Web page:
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Category: food history

Dr. Mark Hyman: Here’s How the Food Pyramid Should Look – EcoWatch

Dr. Mark Hyman: Here’s How the Food Pyramid Should Look – EcoWatch


Dr. Hyman came up with his own Food Pyramid, to help you make healthier food choices.

Source: Dr. Mark Hyman: Here’s How the Food Pyramid Should Look – EcoWatch

The Food Pyramid may be the single worst thing to happen to health in America. As Dr. Mark Hyman explains,

At the base of the pyramid were carbohydrates, particularly refined carbohydrates like breads, pasta, rice and cereals, of which we were told to eat six to 11 servings a day.

These carbohydrates break down to sugar, which gets stored in your body as fat. In addition to the 152 pounds of sugar we eat every year, we’re getting 146 pounds of flour that also breaks down into sugar. Altogether, that’s nearly a pound of sugar and flour combined for every American, every day! That’s a pharmacologic dose of sugar.

We were also told told to cut out as much fat as possible, including healthy fats. But our bodies and our brains require fat to function properly. And, instead of going for foods that are naturally low in fats, people went straight for the low-fat and “fat-free” substitutes that food manufacturers were more than happy to supply.

And what’s wrong with low fat and fat free versions? Well, for starters, they have to replace the fat with something to maintain texture and flavor. Those replacements are typical sugar, salt, and other additives that you don’t want in your food.

If you don’t want to go read the article, you can watch the video.

Asparagus & Hollandaise Sauce

Asparagus & Hollandaise Sauce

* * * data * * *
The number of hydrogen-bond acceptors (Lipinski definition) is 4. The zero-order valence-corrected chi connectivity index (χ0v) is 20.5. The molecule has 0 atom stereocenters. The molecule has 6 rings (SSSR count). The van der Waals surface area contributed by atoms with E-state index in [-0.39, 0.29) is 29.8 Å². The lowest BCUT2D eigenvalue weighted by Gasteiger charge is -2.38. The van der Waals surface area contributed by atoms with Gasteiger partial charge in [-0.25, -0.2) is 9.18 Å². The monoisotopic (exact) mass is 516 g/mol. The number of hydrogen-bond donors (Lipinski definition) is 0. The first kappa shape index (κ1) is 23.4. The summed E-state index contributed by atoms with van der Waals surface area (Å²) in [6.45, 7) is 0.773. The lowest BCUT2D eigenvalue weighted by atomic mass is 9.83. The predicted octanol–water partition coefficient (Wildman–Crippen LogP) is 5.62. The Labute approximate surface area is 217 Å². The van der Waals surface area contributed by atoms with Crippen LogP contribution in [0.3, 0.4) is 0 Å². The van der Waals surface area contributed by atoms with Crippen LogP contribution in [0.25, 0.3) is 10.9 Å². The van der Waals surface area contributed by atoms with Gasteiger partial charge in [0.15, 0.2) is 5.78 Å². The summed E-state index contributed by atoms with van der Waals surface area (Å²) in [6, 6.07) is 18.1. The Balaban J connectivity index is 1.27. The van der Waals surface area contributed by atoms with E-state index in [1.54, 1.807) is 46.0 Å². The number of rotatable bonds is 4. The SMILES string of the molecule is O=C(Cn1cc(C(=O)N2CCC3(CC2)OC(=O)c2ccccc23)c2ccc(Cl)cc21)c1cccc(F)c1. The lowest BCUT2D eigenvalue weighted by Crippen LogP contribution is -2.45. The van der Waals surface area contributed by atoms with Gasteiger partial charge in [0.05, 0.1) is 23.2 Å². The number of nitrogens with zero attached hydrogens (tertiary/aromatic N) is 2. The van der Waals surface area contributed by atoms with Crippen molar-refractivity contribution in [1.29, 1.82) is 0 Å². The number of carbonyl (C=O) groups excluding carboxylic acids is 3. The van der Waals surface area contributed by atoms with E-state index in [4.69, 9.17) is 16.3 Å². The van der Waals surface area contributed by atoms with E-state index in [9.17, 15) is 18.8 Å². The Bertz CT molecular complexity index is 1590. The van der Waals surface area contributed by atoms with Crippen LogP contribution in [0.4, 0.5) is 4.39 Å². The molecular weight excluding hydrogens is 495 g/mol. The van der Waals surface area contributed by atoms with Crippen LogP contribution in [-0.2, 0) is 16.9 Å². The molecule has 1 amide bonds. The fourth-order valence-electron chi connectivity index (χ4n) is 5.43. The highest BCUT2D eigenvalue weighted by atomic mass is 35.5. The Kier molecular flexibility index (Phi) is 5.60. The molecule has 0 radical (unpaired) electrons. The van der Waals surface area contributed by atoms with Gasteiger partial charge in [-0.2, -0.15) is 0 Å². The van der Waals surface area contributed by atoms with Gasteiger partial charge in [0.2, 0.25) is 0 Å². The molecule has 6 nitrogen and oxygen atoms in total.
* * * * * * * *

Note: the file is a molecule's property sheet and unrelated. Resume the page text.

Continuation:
Another from the Valentine’s Day, 2006 issue.

In 19th-century France, bridegrooms were fed three courses of asparagus because of its reputation for igniting passions.

Steam asparagus just until tender (less than 10 minutes). Serve topped with Hollandaise sauce.

Hollandaise Sauce

3 egg yolks
Butter, 2 sticks, melted, cooled to room temperature
Lemon juice, 2 tablespoons
Salt, ½ teaspoon
Cayenne pepper, dash

In the upper section of the double boiler (before heating) stir egg yolks with a wire whisk until well-blended. Do not beat. Heat water in the bottom section to a simmer, constantly stirring the egg yolks. When the eggs become thick (like heavy cream) add butter while stirring. Add lemon juice while stirring. Remove from heat and add salt and cayenne. If the sauce separates don’t throw it out! Pour it into another container, clean the top of your double boiler, and start over using the sauce you have already made in place of the egg yolks.

Tortellini Alfredo – The Bellybutton of Venus

Tortellini Alfredo – The Bellybutton of Venus

Also from the Valentine’s Day, 2006 issue.

Tortellini means bellybutton of Venus. Venus, the Roman Goddess of Love, was to rendezvous with Jupiter at an inn. Venus arrived first and was waiting in their room. The chef heard of her arrival, peaked through the keyhole into her room, and saw her lying partially covered on the bed. He was so inspired by the sight of her navel that he rushed to the kitchen and created the stuffed pasta in its image.